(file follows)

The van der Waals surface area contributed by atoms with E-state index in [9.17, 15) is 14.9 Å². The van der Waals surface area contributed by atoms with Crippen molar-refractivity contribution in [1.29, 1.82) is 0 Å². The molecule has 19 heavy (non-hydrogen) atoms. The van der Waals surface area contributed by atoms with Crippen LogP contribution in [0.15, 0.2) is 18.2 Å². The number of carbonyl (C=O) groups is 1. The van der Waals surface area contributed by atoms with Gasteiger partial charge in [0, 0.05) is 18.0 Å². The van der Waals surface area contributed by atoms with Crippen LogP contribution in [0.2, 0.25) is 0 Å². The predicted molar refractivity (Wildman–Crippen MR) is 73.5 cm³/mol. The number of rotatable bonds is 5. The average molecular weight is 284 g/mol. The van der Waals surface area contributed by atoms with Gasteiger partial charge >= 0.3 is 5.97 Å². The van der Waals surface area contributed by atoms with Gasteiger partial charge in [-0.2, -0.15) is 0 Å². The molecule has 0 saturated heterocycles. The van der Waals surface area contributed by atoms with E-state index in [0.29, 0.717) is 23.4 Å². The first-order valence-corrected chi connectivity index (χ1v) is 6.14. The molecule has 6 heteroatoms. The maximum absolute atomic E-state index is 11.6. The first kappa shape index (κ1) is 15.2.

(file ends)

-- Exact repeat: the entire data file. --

The van der Waals surface area contributed by atoms with E-state index in [9.17, 15) is 14.9 Å². The van der Waals surface area contributed by atoms with Crippen molar-refractivity contribution in [1.29, 1.82) is 0 Å². The molecule has 19 heavy (non-hydrogen) atoms. The van der Waals surface area contributed by atoms with Crippen LogP contribution in [0.15, 0.2) is 18.2 Å². The number of carbonyl (C=O) groups is 1. The van der Waals surface area contributed by atoms with Gasteiger partial charge in [0, 0.05) is 18.0 Å². The van der Waals surface area contributed by atoms with Crippen LogP contribution in [0.2, 0.25) is 0 Å². The predicted molar refractivity (Wildman–Crippen MR) is 73.5 cm³/mol. The number of rotatable bonds is 5. The average molecular weight is 284 g/mol. The van der Waals surface area contributed by atoms with Gasteiger partial charge >= 0.3 is 5.97 Å². The van der Waals surface area contributed by atoms with Gasteiger partial charge in [-0.2, -0.15) is 0 Å². The molecule has 0 saturated heterocycles. The van der Waals surface area contributed by atoms with E-state index in [0.29, 0.717) is 23.4 Å². The first-order valence-corrected chi connectivity index (χ1v) is 6.14. The molecule has 6 heteroatoms. The maximum absolute atomic E-state index is 11.6. The first kappa shape index (κ1) is 15.2.